In your work, you need to give yourself every advantage to help you create your ideal practice. At any stage of your career, you’re likely after the same things: a sane and steady client base, a solid reputation for your skills and general know-how, a strong professional network that you invest in and that helps you out when you need it.
But will becoming certified really help you achieve that?
Ask enough people, and the answer will be a definite maybe. It’s not the concept that has people unsure. The concept is great. We do all want some kind of standard education and some kind of marker that shows that a farrier has had their work assessed by people who know what they’re doing and has been found to also know what they’re doing. This just makes sense if we want sound, healthy and happy horses.
In the practical world, however, the value of the certification process isn’t that simple. In North America, there are two associations in which a farrier can become certified: The American Farrier’s Association (AFA) and the Brotherhood of Working Farriers Association (BWFA). The long and the short of it, though, is that a farrier doesn’t have to be certified. Farrier schools will often prepare students to write a certification exam, but not all of them do, and anyway the student isn’t required to take it. There are a ton of farriers out there who are educated and highly skilled and have never bothered with certificates. It’s not currently a sure distinction between great farriers and farriers who just sort of get by. So let’s look at some of the pros and cons of certification as it stands.
Pro: Farrier schools vary widely in terms of what they teach, how they teach it, and the quality of that teaching. Becoming certified proves that you’ve reached a level of knowledge and skill generally accepted to be of high quality.
Con: As with any exam, extra time to study and practice will be key to success. The testing process is also controversial right now, and the pass rate is controversially low. There are levels of certification in each association. Continued tests will be necessary if you want to move through the system.
Pro: Some horse owners will value certification. These clients will tend to be people who know the horse industry well, or are an integral part of the industry (trainers, breeders, etc.) and might make for steadier sources of income.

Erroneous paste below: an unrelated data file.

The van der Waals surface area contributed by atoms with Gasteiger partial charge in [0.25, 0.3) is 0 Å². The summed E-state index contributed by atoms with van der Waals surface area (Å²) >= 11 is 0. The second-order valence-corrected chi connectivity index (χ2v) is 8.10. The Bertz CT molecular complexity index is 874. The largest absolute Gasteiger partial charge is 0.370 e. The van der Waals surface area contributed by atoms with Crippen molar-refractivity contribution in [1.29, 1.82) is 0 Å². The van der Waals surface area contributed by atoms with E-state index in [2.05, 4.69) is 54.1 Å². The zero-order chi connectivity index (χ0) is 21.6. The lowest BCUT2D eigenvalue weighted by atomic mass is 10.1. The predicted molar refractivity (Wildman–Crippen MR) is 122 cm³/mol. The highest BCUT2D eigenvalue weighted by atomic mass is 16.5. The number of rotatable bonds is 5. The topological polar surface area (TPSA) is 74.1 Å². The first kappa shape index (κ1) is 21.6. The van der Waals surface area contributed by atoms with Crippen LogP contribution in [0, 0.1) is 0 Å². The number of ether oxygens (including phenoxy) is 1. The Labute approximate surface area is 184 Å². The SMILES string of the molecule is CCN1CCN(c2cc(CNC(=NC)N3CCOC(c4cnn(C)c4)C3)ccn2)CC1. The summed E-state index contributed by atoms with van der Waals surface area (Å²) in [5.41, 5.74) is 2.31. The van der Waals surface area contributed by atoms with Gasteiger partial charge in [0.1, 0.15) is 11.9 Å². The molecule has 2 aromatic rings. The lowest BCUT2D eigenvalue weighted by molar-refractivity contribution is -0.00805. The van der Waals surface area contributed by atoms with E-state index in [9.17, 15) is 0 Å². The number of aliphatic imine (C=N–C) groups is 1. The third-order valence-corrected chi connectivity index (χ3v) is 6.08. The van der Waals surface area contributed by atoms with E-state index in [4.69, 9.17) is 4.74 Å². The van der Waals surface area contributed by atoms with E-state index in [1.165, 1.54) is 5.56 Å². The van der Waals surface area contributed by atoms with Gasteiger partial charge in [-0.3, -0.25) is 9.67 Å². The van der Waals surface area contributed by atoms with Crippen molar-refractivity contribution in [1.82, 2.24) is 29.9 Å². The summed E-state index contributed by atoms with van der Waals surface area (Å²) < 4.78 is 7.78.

Con: More often than not, horse owners won’t ask about your credentials. They’ll rely more on word of mouth and on the results of the work you do for them.
Pro: Advanced certification is a proof of advanced skills, which will let you charge more money for your services. Certification often qualifies you for discounted rates on things like insurance.
Con: There is a cost both to sitting the exams and to belonging to a professional association, a cost that you should be incorporating into your fees. Whether this is a sound investment that pays off in the long run is sort of up in the air.
Pro: Certification with a professional association opens doors to a network of other professionals. Associations will also offer continuing education opportunities that you won’t get if you’re not in the ranks.
Con: Not really seeing a down side, to be honest. In a profession really driven by community, making a number of contacts and learning as much as you can is just logical.
Pro: Focusing on doing well in a highly respected school with its own rigorous completion exams and then apprenticing with a well-established farrier might give you a broader and deeper education than just working towards the test.
Con: In lieu of certification, people’s trust in you could depend on the reputation of the school you went to, which might be good or bad, depending on where you went. Also, reputations can change, so a school that makes you sound great one year might make you sound dodgy in five.
Pro: Many of your potential clients won’t know that there is such a thing as certification, and many more won’t care about it.
Con: Because some horse owners will choose a farrier who’s certified over one who isn’t, you might be limiting your client base if you don’t have the credentials.
Pro: Not spending the money on certification will give you more to invest in the tools and supplies you need to get the job done well. Not having professional dues to pay will let you charge less for your services, which might give you a competitive edge.
Con: Without certification, especially advanced certification, you might end up getting stuck in a lower pay bracket. This could mean having to do more horses at more barns, which might take a toll physically and also in terms of your gas budget.
Pro: Depending on the association, you likely won’t need to be certified to be a member and keep up to speed with professional developments.
Con: Some clinics and conferences might be off-limits to you if you aren’t certified with a specific association.
In the end, the decision to certify probably depends on the kind of practice that looks ideal to you. You might have to give some thought to the kinds of clients you see yourself working with: single horse owners who will be more likely to ask for references than credentials, or competitive professionals who will probably want both. Likewise, the career path you want to set should be a primary factor in your decision to certify or not. Getting to shoe horses at the Olympics will obviously require a different career track than doing local family horses and building a word of mouth business over a lifetime.
Whichever you decide, proper training, good horsepersonship and a firm set of skills will get you farther down the road towards the practice you want in the end.
by Cindy McMann
image 1: Wikimedia Commons; image 2: niyam bhushan (Creative Commons BY)